Intellectual property (IP) issues are key to the development of Chinese companies, especially for enterprises that manufacture traditional products.
Yunnan Baiyao Group Co has learned this lesson over the past several decades, says Qi Taiyun, party secretary and company director.
Like many other domestic companies, the traditional Chinese medicine (TCM) manufacturer only became aware of the significance of IP protection a few years ago.
The company started developing an IP strategy and building an IP management system in 1999, Qi says.
"The IP strategy greatly contributed to the company's rapid growth over the past six years."
Yunnan Baiyao's business grew over ten times from 1998 to 2004.
In 1998, the company's turnover was only 170 million yuan (US$20.99 million) and its net profits were 18.21 million yuan (US$2.25 million).
Sales reached 1.8 billion yuan (US$222 million) last year, with net profits at 171 million (US$21.1 million).
Patented products accounted for about one-tenth of total sales in 2004.
The Chinese name, "Yunnan Baiyao," means "white powder drug from (Southwest China's) Yunnan Province." The medicine is widely known for treatment of traumatic injuries, bleeding, muscle pain, rheumatism, and broken bones.
A practitioner of Chinese medicine in Yunnan developed the drug in 1902. It was then called "Baibaodan", or "a drug that could cure many diseases," and it was quite expensive.
In 1935, pharmacist Qu Huanzhang registered a trademark using his own image. This was Yunnan Baiyao's earliest attempt at IP protection.
Qu's wife Liao Lanying donated the drug recipe in 1956 to the government. Large-scale production of Yunnan Baiyao began.
The Yunnan Baiyao Factory was established in 1971, but the company did not focus on IP protection until the late-1990s, when counterfeit products began hurting the company's business.
"We found that fake Yunnan Baiyao was being sold, but we had no solution," Qi says. The company started to become aware of the importance of IP protection.
It registered a series of similar trademarks, including "Yunfeng" and "Yunnan Baiyao."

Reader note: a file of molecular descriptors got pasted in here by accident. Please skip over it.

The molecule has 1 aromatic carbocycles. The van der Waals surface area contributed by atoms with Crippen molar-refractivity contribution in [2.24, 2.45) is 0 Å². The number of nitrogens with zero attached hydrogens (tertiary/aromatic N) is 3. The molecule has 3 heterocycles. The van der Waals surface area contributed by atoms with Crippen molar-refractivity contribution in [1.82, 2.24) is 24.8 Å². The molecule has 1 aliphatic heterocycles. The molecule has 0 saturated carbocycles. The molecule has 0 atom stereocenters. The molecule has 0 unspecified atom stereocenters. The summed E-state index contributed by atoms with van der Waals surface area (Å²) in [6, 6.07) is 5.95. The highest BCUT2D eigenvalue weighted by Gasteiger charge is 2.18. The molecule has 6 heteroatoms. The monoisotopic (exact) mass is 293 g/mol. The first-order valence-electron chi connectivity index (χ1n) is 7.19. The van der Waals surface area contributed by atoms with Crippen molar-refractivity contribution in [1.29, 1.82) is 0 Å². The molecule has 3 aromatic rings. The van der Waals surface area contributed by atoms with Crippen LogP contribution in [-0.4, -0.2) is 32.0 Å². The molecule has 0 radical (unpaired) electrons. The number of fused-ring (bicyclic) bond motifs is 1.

Last year, the brand was valued at 2.18 billion yuan (US$269 million), ranking 263rd in the World Economic Forum and the World Brand Lab's list of the top 500 Chinese brands.
Over the past few years, the company spent nearly 1 million yuan (US$123,300) on patent registration, industrialization of patent products and technological innovation, says Qi.
The company applied for only three invention patents in 2002. The total hit 14 last year.
The company has now applied for 36 invention patents and 40 design patents.
In June 2001, the company launched a new patent for Yunnan Baiyao Wound Plaster.
After marketing it for three years, the company sold more than 40 million yuan (US$4.9 million) worth of bandages last year. Famous brand Band-Aid previously dominated the domestic market.
Qi says that plaster sales in 2004 equalled one-third of Band-Aid's sales. Johnson & Johnson saw it as a major rival.
"Sales of Yunnan Baiyao Wound Plaster are expected to reach 150 million yuan (US$18.5 million) this year," Qi says.
Yunnan Baiyao Aerosol contributed more than 80 million yuan (US$9.88 million) to company revenues last year, and Gongxuening Capsules over 50 million yuan (US$6.17 million).
The company also collect patent information to facilitate research and development (R&D) of new products and avoid unnecessary effort and losses.
It searches for relevant information through the paid Wanfang Data system and the official website of the State Intellectual Property Office, Qi says.
At the end of 2003, for example, the company planned to develop a beer product containing Sanqi, a type of ginseng that is quite healthy.
The company finally gave up the programme when the IP management team found many similar patents.
Like other TCM manufacturers in China, Yunnan Baiyao has had trouble with overseas expansion.
"Most foreigners do not recognize TCMs," says Dong Ming, director of the company's technology and quality department.
He says that producers applying for market approval must provide clear descriptions of effective ingredients and what they do to human bodies. This is difficult to do with TCMs, especially compound drugs.
Many TCMs are now exported to foreign markets under the category of health care products or food, rather than medicine.
The recipe of Yunnan Baiyao is also under national administrative protection and cannot be published, further complicating foreign expansion efforts.
It is still one of Yunnan Baiyao's future development goals, however. The company is looking for ways around these obstacles.
Its products are currently sold in Hong Kong, Macao, Southeast Asia, Japan, Europe and the United States, but overseas sales are less than 1 per cent of total sales.
"We started to prepare for overseas expansion two years ago," Dong says.
Between 2002 and 2004, the company spent over 700,000 yuan (US$86,400), registering over 40 trademarks in other countries and regions including the United States, Europe, Russia, Australia and Canada.
It also applied for five patents in Japan, the United States, England, Germany and France, with an initial investment of nearly 200,000 yuan (US$24,700).
The company had spent more than four years registering the "Yunnan Baiyao" trademark in the US pharmaceutical sector. It is the only Chinese TCM manufacturer to own a pharmaceutical trademark in the United States.
It is also applying for market approval from the Therapeutic Goods Administration (TGA), Australia's regulatory agency for medical drugs and devices.
"All these preparations will pave the way for future overseas development," Dong says.
"We will also develop other single TCMs to cater to the foreign market," he says.
(China Daily 10/08/2005 page9)
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